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Figure 4. The frontier highest occupied molecular orbitals HOMO-2, HOMO-1, HOMO, and lowest unoccupied molecular orbitals (LUMO) for CO, O2, O, and CO2 on Ni at the Γ-point. B atoms are beige, N atoms are blue, C atoms are gray, O atoms are red. The molecular orbitals are plotted in blue and yellow. The adsorbed molecules are located slightly above the plane.
Figure 4. The frontier highest occupied molecular orbitals HOMO-2, HOMO-1, HOMO, and lowest unoccupied molecular orbitals (LUMO) for CO, O2, O, and CO2 on Ni at the Γ-point. B atoms are beige, N atoms are blue, C atoms are gray, O atoms are red. The molecular orbitals are plotted in blue and yellow. The adsorbed molecules are located slightly above the plane.
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Figure 5. Reaction energies with associated geometries for CO oxidation via the Eley–Rideal (ER) process for (a) Ni-BN first stage, (b) Ni-BN second stage, and (c) Cr–BN both stages.
Figure 5. Reaction energies with associated geometries for CO oxidation via the Eley–Rideal (ER) process for (a) Ni-BN first stage, (b) Ni-BN second stage, and (c) Cr–BN both stages.
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Figure 6. Reaction energies with associated geometries in the LH process for CO oxidation on Ni. O2 and CO are co-adsorbed on the support, and have come together to form a peroxide like intermediate IS1. (a) First stage of LH process. (b) Second stage of LH process.
Figure 6. Reaction energies with associated geometries in the LH process for CO oxidation on Ni. O2 and CO are co-adsorbed on the support, and have come together to form a peroxide like intermediate IS1. (a) First stage of LH process. (b) Second stage of LH process.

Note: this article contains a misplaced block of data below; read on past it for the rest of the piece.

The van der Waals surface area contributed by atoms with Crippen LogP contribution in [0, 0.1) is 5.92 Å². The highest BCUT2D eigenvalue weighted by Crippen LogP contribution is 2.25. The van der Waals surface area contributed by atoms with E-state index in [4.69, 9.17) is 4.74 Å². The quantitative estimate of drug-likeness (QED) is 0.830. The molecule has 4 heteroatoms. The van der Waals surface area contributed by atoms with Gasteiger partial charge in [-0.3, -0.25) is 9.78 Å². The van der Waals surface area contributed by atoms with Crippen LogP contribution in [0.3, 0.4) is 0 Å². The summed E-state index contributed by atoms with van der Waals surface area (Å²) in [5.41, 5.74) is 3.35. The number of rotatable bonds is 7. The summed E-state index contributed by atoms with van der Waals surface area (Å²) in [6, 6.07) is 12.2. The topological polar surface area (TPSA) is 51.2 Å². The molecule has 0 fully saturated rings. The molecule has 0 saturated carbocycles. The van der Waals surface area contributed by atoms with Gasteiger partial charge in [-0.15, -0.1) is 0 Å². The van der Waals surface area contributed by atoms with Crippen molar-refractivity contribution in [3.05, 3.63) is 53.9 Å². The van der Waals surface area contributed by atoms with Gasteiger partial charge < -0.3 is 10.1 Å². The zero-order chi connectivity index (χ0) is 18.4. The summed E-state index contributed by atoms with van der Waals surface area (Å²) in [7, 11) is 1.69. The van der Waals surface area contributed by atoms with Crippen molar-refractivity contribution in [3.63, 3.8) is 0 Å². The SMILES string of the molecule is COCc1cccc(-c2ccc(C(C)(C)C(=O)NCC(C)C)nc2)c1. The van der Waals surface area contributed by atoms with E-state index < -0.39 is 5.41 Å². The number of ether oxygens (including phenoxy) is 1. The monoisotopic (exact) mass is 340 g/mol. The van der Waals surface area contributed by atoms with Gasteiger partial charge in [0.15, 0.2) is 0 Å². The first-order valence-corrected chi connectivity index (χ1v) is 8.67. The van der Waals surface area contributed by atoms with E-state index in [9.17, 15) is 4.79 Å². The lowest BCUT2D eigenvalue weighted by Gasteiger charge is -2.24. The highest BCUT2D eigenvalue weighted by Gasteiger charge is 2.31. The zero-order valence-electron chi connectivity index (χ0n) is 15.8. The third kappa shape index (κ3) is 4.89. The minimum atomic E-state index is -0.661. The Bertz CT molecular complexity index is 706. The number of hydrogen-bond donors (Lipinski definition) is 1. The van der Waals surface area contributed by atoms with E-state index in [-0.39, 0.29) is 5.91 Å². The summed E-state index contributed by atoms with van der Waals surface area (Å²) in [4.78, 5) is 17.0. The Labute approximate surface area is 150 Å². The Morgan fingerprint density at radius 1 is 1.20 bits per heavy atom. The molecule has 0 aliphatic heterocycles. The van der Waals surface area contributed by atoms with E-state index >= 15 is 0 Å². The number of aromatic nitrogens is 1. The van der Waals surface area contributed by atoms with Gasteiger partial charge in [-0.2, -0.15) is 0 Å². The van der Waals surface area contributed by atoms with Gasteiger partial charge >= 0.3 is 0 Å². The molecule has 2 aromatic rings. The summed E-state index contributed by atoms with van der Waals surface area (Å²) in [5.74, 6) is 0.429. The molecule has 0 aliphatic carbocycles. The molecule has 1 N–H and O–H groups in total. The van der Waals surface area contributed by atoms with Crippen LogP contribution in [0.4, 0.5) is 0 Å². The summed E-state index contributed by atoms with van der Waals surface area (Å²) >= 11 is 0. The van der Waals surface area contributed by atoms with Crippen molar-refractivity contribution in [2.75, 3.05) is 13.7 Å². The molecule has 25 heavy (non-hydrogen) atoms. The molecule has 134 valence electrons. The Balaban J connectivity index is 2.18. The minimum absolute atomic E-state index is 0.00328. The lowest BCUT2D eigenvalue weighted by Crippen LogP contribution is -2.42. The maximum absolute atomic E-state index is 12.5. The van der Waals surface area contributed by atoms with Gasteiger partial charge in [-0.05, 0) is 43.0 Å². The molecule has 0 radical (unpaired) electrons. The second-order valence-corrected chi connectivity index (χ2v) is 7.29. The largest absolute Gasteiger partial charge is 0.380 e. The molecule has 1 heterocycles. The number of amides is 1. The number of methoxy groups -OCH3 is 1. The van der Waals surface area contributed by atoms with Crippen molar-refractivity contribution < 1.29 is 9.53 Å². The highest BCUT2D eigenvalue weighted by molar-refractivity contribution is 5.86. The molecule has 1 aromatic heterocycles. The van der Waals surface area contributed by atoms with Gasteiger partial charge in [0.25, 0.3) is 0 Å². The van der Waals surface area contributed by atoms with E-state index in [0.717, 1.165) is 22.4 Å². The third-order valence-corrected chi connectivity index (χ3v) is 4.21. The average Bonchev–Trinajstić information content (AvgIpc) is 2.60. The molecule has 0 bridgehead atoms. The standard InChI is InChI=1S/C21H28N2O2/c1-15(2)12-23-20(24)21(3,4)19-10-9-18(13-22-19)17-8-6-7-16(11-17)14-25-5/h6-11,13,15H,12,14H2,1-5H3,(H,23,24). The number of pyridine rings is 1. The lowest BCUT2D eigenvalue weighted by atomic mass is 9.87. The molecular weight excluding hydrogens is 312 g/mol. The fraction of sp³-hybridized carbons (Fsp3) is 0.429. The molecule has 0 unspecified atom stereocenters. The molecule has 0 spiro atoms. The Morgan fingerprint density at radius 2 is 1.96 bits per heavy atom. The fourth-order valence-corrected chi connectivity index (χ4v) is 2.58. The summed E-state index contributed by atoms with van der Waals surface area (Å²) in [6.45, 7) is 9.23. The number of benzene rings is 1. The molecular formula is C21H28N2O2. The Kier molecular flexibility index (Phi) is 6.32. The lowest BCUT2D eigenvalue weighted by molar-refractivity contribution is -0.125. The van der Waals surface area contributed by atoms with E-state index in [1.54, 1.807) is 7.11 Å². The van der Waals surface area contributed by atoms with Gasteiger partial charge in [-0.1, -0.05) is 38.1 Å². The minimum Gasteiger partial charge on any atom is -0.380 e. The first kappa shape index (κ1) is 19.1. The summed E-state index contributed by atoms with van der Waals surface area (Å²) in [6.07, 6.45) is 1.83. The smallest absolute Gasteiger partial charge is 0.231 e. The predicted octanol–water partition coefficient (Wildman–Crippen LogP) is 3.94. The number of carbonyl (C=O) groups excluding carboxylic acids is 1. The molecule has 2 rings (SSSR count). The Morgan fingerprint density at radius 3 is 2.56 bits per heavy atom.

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Figure 7. Reaction energies for the Termolecular Eley–Rideal (TER) process of CO oxidation on Ni-BN.
Figure 7. Reaction energies for the Termolecular Eley–Rideal (TER) process of CO oxidation on Ni-BN.
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Table 1. Optimized structures of adsorbed CO, O2, O, and CO2 molecules.
Table 1. Optimized structures of adsorbed CO, O2, O, and CO2 molecules.
SubstrateSpeciesAdsorption Energy (eV)Bond Length (Å)Mulliken Charge of Adsorbed Molecules (|e|)
CO20.57O-C-O1.19, 1.170.03
CO20.36O-C-O1.19, 1.170.04
CO20.32O-C-O1.18, 1.170
Table 2. Estimated reaction times for steps in the ER, LH, and TER processes at 298, 400, and 500 K.
Table 2. Estimated reaction times for steps in the ER, LH, and TER processes at 298, 400, and 500 K.
Reaction TimeStep
τ (s) at 298K2 × 1036 × 1082 × 10−113 × 10−112 × 10−52 × 10−119 × 10−54 × 10−7
τ (s) at 400K0.23 × 1031 × 10−111 × 10−114 × 10−71 × 10−118 × 10−71 × 10−8
τ (s) at 500K02.56 × 10−128 × 10−123 × 10−86 × 10−125 × 10−82 × 10−9